The preserved village on Taketomi Island doesn’t allow cars, so visitors have a choice of getting about by foot, by bicycle, or by suigyūsha (water buffalo). This last choice is very popular among travelers who want to get a unique tour of the island. During the ride, which lasts about a half hour, the guide will both inform you about the island and the village and will entertain you by singing and playing local music on a sanshin (traditional stringed instrument). The guide will be free to do this for you, as the water buffalo are highly skilled in finding their way around.
On Iriomote Island sits Mariyudo Falls, a magnificent waterfall that is accessible by a 40-minute walk from Gunkan-iwa Rock, a stone that sits next to the boating docks of Urauchi River. After docking, visitors walk to an observation area that overlooks the falls from 16 meters (53 feet) above the water (a little further and visitors can see and touch the waterfall firsthand). The falls are named for the sediment pool at the bottom of the rapids. Mariyudo Falls is noted as one of the most beautiful falls in Japan and the largest one on the Okinawa Islands.
A picturesque name for an equally charming panorama, Hoshizuna no Hama, which translates to Star Sand Beach, is one of two beaches in Japan that has grains of sand that are in the shape of stars. What is even more fascinating, is that the asterisk-shaped grains are actually skeletons of mono-celled organisms (Baclogypsina sphaerulata to be exact).The water can get a bit too shallow (depending on the tides) for swimming, but a scenic leisurely outing is always a sure thing at this destination.
Pinaisara Falls’ name describes its resemblance to an old man’s beard, although in the case of the tallest waterfall in Okinawa, those would be some long 55-meter (about 181 feet) whiskers. Located in Funaura Bay on Iriomote Island, there are three ways to reach this natural attraction: 1) by foot, 2) by canoe, or 3) by sightseeing boat (in order of most to least rigorous). No matter which way you choose to reach this beautiful natural scene, there will be walking involved, so this is definitely not an activity for those who will have difficulty with this. Another thing to note, as with all falls, is the changing water level at the base pool.
Experience the tranquil of nature as you visit the peaceful Nishihama Beach. This beach is popular among locals and tourists alike and is known for its pristine beauty. The clear blue waters, white-sand and breezy winds at the beach set the right ambiance for a romantic stroll or a walk by yourself. For the adventure-seekers, Nishihama Beach offers several water-sporting facilities to enjoy. You can snorkel swim, scuba-dive and much more at this beach. So, take some time off from your regular schedule and enjoy an outing with your loved ones at Nishihama Beach.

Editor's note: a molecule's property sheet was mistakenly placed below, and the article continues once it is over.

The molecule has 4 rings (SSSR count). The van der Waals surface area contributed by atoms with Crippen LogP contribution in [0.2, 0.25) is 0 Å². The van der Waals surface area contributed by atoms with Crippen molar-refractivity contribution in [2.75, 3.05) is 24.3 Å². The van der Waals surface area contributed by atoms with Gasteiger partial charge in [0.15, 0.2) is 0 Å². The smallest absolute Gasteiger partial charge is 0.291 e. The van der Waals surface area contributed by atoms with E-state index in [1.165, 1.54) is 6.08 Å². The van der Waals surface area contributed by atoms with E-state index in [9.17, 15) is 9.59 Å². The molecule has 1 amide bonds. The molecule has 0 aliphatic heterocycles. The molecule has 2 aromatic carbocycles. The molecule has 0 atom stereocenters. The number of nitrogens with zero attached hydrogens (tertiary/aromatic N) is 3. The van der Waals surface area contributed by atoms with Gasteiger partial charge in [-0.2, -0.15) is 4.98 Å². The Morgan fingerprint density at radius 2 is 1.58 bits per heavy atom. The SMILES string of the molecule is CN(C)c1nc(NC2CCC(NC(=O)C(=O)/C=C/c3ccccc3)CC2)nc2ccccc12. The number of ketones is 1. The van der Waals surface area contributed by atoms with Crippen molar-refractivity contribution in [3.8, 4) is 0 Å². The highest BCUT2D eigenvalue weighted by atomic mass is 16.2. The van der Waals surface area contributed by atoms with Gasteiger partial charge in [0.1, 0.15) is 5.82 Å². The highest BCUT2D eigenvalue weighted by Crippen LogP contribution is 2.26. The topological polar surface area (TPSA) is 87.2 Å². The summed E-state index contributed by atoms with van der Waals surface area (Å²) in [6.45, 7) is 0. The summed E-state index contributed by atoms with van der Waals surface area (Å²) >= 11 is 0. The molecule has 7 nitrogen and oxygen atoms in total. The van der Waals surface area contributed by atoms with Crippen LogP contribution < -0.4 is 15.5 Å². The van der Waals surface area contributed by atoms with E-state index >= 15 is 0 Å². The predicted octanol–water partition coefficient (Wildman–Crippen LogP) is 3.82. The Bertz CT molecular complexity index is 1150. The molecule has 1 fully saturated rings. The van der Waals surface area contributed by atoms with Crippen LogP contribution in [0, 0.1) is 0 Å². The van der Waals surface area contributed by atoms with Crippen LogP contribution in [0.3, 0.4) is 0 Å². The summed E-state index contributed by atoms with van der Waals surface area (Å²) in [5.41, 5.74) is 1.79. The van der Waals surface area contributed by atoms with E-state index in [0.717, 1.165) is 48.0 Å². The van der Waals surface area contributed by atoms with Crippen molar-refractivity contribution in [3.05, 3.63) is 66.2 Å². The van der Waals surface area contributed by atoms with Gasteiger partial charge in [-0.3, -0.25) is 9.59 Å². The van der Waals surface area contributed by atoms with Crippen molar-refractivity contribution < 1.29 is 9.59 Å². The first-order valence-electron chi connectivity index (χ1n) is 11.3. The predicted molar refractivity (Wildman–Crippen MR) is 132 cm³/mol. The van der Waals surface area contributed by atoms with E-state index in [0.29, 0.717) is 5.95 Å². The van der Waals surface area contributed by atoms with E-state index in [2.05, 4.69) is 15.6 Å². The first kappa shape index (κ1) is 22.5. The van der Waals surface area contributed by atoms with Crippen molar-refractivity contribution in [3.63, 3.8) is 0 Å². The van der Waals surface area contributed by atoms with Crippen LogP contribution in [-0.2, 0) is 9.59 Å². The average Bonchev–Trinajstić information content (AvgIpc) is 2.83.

Touted to have one of the longest beaches in the country, Kondoi Beach is a beautiful beach is Japan. The picturesque beach features clear waters and white sand that are just perfect for a fun-filled outing with your loved ones and are popular among locals and tourists alike. You can enjoy a cooling dip in its water or relax and sun-bathe by the bay, you are sure to enjoy your time here.
Clasped within the tight embrace of lush woodlands, Iriomote Island is best-known for duly anchoring the periled Iriomote wildcat. The largest of the Yaeyama archipelago, the island is a picturesque paradise, the coastline of which is stippled with dainty coastal hamlets. Accentuated by undisturbed swathes of wilderness and deep blue waters of the sea, this island is where mystical, emerald-hued mangrove forests gorgeously arch above trickling, meandering rivers. Here is where adventure enthusiasts snorkel deep into its warm waters, while a multitude of melodious birds croon its thick, forested cavities. Interspersed with a tracery of untouched beaches and winding hiking trails, the island is a resplendent canvas where nature liberally splashes its wild, entrancing silhouettes. From swamps and sugar canes to waterfalls and humble locals, this island is an inviting escape that further encompasses attractions like the Iriomote National Park and the gushing Pinaisara-no-taki falls.
Ensconced in the turquoise waters of the East China Sea, the Iriomote-Ishigaki National Park is home to one of Japan's largest mangrove forests. The island that the park calls home is at the deep southern end of the country believed to have disjointed from the mainland several millennia ago. This phenomena is thought to have been responsible for the park's population of the endemic Iriomote Cat, whose lineage can be traced back to the neighboring landmasses. Apart from the exotic feline specie, Iriomote-Ishigaki National Park is home to several endemic plant species like the Yaeyama palm tree and the Macodes petola that complete its verdant environs. Designated as a National Natural Monument of Japan, the Iriomote-Ishigaki National Park's clear skies are often circled by Crested serpent eagles. Their gaze fondly overlooking the region's coral-rich blue waters that are patrolled by the manta rays.